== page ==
A guide to building an off-grid rocket stove straw-clay sauna


Click 1 to 7 to see the build steps


This straw-clay rocket stove sauna by SunDog School of Natural Building takes its design from the traditional sweat lodges of the Lakota people (below).

The sauna is possibly the only one of its kind with an integrated rocket stove replacing the traditional hot stones placed in the middle of the lodge. The whole structure sits on a stone (or urbanite) stem wall with no foundation directly on the ground [see picture No.1].



The rocket stove fire brick chamber stands on a stone slab [see No.2] which was later buried in pea gravel [No.3] forming the floor of the sauna. This will allow water poured on the stove, to make steam, to drain out of the base of the sauna to the ground.

Just as flexible branches were used by the Lakota people to form the dome of their sweat lodges so too does the SunDog sauna [No. 4] but rather than using skins this lodge uses woven straw dipped in clay slip (a clay paste with the consistency of thick cream). The straw was woven [No.5] rather like a wattle to create insulation and a substrate to add layers of cob [No.6] and finally clay plaster [No.7].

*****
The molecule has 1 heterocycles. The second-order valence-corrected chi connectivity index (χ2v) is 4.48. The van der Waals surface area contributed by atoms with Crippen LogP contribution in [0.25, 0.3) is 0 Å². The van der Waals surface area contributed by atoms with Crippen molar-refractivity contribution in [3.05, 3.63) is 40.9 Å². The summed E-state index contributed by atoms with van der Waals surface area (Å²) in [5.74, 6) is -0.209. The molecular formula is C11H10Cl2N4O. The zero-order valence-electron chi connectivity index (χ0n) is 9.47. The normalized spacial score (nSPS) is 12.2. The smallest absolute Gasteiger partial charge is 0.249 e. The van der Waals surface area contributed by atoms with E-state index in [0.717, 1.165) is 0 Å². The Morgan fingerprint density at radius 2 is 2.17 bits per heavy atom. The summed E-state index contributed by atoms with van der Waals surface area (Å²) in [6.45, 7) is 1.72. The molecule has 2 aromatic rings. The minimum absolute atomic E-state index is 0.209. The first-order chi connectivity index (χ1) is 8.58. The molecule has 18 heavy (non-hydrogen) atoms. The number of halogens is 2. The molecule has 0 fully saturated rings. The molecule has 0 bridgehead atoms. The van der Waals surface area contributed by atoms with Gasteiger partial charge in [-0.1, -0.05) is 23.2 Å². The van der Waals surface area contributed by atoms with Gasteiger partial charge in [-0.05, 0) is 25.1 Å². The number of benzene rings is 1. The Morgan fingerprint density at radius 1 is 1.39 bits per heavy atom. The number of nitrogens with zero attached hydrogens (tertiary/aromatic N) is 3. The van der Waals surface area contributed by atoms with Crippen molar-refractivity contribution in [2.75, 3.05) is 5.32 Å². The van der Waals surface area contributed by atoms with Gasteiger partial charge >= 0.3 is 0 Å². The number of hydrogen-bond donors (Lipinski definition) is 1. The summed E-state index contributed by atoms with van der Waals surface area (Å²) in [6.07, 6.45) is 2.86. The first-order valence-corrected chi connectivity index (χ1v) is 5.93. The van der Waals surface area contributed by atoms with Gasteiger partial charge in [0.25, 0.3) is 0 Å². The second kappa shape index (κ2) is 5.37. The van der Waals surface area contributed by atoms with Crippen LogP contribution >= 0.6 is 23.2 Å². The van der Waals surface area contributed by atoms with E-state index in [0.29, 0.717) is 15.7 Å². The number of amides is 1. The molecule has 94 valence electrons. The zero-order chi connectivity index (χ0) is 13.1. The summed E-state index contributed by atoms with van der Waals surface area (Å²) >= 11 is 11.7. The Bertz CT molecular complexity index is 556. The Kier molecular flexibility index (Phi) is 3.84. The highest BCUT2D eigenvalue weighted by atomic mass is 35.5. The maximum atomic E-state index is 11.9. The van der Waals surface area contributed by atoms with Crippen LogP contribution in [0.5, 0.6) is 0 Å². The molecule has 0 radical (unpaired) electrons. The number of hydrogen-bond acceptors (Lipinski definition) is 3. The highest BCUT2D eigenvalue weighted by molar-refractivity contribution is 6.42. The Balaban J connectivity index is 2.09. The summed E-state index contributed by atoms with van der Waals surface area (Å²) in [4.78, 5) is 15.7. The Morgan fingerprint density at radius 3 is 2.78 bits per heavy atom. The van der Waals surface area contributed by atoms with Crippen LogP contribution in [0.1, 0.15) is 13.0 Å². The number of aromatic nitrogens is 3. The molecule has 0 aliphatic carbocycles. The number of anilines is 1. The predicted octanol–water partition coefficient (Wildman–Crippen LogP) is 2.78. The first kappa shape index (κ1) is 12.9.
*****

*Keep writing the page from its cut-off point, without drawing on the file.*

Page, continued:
Below (left) you can see how the door frame was built into the structure of the cob using a simple T joint. The whole sauna is protected from the rain by a simple roundwood frame with roof. Below (middle) is a picture of one of the many stove tests made during construction which also helped to dry out the clay. With a few small ventilation windows to regulate the temperature the sauna takes about 45 minutes to get up to heat. Much faster than the several hours it takes to heat rocks in an open fire for a traditional sweat lodge. You can see even more steps with more detail and tips on construction on SunDog's Facebook Page.